By Mark Bittman
This Thanksgiving let’s stop and really give thanks for the food on our table, and for those who bring it to us, who are in disproportionate numbers among those Americans who can’t afford this necessity. About one in seven Americans relies on food stamps through SNAP (Supplemental Nutrition Assistance Program)—including 13% of food workers—and we know the program only reaches a portion of those who are eligible; countless others struggle to afford good ingredients every day.
Making good food more affordable is a widely shared priority; despite our political differences, most Americans are united in the belief that our children should not go hungry. Yet when we talk about solutions, we too often confuse affordable food with cheap food. While this may seem like semantics, it’s not—what we’re really talking about is the ability to cover the true cost of what you need to buy.
By using government subsidies to make some foods like junk food and industrially-produced meat artificially inexpensive, we’re often misled to believe the solution to affordability lies solely in making good food cheaper. But doing so would only be a band-aid, reinforcing a pricing system that fails to reflect the actual cost of food production, the costs of natural, chemical, and human labor inputs, and the public health costs—this includes environmental costs—of doing so unsustainably. Even more damaging, it would ignore the root causes of what makes food unaffordable: low wages and constrained economic opportunities for far too many Americans.
So as we think about making food more affordable, let’s think about what that really means, long-term.
It starts with making sure that every American has enough money to buy good food at its real cost. That in turn means that we address food policy holistically and in a coordinated way; that we don’t drive down food prices for consumers and turn a blind eye to how that hurts the 14% of our workforce whose livelihoods depend on producing that food. That means that we double-down on our efforts to raise minimum wages across the country—an area where we’ve started seeing real successes. And that means we have to explore even more far-reaching solutions, like a Universal Basic Income, to help us truly interrupt the cycles of poverty that keep good food out of reach.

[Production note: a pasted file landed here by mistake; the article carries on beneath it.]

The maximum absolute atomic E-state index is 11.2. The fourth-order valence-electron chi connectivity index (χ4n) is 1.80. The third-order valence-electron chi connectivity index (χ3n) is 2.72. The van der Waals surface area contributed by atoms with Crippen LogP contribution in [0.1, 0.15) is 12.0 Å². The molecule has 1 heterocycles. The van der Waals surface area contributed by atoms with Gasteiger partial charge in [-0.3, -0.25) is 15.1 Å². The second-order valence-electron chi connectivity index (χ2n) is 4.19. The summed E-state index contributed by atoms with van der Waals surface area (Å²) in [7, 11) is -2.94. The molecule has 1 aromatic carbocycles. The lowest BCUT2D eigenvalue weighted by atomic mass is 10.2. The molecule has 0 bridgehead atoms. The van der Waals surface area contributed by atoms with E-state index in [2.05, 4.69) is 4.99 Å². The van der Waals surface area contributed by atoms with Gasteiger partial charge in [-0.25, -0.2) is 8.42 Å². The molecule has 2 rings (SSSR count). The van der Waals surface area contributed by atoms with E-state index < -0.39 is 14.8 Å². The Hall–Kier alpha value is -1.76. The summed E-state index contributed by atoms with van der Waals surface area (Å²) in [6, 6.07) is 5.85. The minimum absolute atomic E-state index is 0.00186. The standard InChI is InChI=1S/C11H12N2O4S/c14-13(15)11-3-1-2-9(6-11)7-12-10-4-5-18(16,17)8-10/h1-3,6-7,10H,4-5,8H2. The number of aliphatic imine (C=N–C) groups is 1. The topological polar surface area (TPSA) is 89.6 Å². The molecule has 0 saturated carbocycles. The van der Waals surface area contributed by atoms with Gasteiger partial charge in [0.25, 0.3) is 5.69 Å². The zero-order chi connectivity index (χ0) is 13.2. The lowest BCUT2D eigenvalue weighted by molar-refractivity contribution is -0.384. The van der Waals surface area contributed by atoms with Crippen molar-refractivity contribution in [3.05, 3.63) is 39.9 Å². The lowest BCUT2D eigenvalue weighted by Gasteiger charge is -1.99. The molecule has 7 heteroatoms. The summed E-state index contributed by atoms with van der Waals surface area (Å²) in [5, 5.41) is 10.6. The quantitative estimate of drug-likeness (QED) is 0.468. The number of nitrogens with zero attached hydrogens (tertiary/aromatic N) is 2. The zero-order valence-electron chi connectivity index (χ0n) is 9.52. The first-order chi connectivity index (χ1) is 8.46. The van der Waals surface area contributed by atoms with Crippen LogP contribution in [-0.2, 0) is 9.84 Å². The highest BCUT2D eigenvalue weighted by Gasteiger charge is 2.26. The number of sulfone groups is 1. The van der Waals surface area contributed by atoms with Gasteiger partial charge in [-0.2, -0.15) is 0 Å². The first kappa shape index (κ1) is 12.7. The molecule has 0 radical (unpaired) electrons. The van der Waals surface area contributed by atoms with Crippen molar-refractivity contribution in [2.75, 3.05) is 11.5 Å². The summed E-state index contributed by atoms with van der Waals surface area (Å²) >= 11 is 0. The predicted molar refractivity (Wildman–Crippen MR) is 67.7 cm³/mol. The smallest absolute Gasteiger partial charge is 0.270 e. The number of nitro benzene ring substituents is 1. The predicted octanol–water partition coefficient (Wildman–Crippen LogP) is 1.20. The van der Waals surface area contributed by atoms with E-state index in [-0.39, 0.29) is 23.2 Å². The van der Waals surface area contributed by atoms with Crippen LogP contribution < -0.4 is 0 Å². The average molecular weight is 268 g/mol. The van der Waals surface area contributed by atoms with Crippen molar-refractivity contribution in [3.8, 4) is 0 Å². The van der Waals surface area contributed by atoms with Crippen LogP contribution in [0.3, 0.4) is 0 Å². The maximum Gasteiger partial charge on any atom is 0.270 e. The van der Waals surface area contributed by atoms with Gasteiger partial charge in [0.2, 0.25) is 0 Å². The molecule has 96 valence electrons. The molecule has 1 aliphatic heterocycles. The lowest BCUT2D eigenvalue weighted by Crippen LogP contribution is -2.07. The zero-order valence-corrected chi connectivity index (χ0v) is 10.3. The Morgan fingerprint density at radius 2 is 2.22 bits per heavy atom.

Unfortunately, all of this work (which was no easy feat to begin with) just got harder.
The now-unified Republican leadership threatens much of the progress made under Obama’s tenure. Despite Trump’s campaign promises to “drain the swamp,” early signs suggest anything but that, staffing up a roster of Republican establishment politicians and those who share their interests from big business and Wall Street. Though his agenda remains largely unknown (and a moving target, to say the least), a president with no governing experience will likely defer to the voices he surrounds himself with. And from those voices, we’d be wise to take a hint of what we’re up against.
With big business at the helm, we should be ready for policies that do even more to prop up industrial agriculture and commodity crop subsidies that keep junk food cheap and their business model viable. With Republican leadership from Paul Ryan and his ilk, we should be ready for policies that undermine protections for our most vulnerable communities and workers. We should be ready for opposition to minimum wage hikes and to other efforts to support low-income workers in the food system and beyond. We should be ready for attempts to weaken SNAP through tighter eligibility rules and more stringent work requirements, if not dismantle it all together.
And this is just a discussion of food. If we look at other issues, like the environment and public health in general, it’s a very scary time. We no longer have the privilege of pushing an administration forward; we now have twice the work to do to keep from moving backward. So this Thanksgiving, let’s give thanks for courage and commitment to fight like hell for a food system that serves us all. We can’t afford not to.